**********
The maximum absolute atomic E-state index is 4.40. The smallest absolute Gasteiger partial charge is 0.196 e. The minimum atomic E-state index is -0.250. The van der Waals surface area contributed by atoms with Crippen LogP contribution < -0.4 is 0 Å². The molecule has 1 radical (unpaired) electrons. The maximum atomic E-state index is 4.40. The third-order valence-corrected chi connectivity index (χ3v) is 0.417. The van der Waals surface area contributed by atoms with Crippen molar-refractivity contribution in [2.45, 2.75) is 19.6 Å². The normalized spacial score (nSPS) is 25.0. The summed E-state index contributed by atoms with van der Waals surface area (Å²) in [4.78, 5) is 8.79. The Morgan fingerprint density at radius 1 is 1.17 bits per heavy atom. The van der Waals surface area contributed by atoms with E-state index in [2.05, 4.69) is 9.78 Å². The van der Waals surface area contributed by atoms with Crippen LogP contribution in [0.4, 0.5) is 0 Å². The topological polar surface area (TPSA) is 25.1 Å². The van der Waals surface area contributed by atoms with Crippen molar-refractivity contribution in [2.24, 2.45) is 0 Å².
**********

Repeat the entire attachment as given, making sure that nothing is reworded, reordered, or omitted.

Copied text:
The maximum absolute atomic E-state index is 4.40. The smallest absolute Gasteiger partial charge is 0.196 e. The minimum atomic E-state index is -0.250. The van der Waals surface area contributed by atoms with Crippen LogP contribution < -0.4 is 0 Å². The molecule has 1 radical (unpaired) electrons. The maximum atomic E-state index is 4.40. The third-order valence-corrected chi connectivity index (χ3v) is 0.417. The van der Waals surface area contributed by atoms with Crippen molar-refractivity contribution in [2.45, 2.75) is 19.6 Å². The normalized spacial score (nSPS) is 25.0. The summed E-state index contributed by atoms with van der Waals surface area (Å²) in [4.78, 5) is 8.79. The Morgan fingerprint density at radius 1 is 1.17 bits per heavy atom. The van der Waals surface area contributed by atoms with E-state index in [2.05, 4.69) is 9.78 Å². The van der Waals surface area contributed by atoms with Crippen LogP contribution in [0.4, 0.5) is 0 Å². The topological polar surface area (TPSA) is 25.1 Å². The van der Waals surface area contributed by atoms with Crippen molar-refractivity contribution in [2.24, 2.45) is 0 Å².